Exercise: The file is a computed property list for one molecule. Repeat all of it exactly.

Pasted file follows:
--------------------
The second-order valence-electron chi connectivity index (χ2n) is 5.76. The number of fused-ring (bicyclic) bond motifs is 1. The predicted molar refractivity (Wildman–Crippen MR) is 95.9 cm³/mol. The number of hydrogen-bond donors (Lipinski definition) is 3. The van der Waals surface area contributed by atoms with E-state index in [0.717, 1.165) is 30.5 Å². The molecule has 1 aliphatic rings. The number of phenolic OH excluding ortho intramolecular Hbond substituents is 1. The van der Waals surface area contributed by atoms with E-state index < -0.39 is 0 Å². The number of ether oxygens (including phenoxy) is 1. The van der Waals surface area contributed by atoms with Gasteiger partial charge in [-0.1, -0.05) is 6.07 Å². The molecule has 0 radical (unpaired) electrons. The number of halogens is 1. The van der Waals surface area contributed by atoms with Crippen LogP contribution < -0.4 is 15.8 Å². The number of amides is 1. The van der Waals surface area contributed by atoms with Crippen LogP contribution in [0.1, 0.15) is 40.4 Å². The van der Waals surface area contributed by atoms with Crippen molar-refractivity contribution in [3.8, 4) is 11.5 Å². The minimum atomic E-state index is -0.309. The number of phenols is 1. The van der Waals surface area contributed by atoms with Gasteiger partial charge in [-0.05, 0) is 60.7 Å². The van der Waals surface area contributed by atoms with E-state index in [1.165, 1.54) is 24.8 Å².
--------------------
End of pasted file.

The second-order valence-electron chi connectivity index (χ2n) is 5.76. The number of fused-ring (bicyclic) bond motifs is 1. The predicted molar refractivity (Wildman–Crippen MR) is 95.9 cm³/mol. The number of hydrogen-bond donors (Lipinski definition) is 3. The van der Waals surface area contributed by atoms with E-state index in [0.717, 1.165) is 30.5 Å². The molecule has 1 aliphatic rings. The number of phenolic OH excluding ortho intramolecular Hbond substituents is 1. The van der Waals surface area contributed by atoms with E-state index < -0.39 is 0 Å². The number of ether oxygens (including phenoxy) is 1. The van der Waals surface area contributed by atoms with Gasteiger partial charge in [-0.1, -0.05) is 6.07 Å². The molecule has 0 radical (unpaired) electrons. The number of halogens is 1. The van der Waals surface area contributed by atoms with Crippen LogP contribution < -0.4 is 15.8 Å². The number of amides is 1. The van der Waals surface area contributed by atoms with Crippen LogP contribution in [0.1, 0.15) is 40.4 Å². The van der Waals surface area contributed by atoms with Crippen molar-refractivity contribution in [3.8, 4) is 11.5 Å². The minimum atomic E-state index is -0.309. The number of phenols is 1. The van der Waals surface area contributed by atoms with Gasteiger partial charge in [-0.05, 0) is 60.7 Å². The van der Waals surface area contributed by atoms with E-state index in [1.165, 1.54) is 24.8 Å².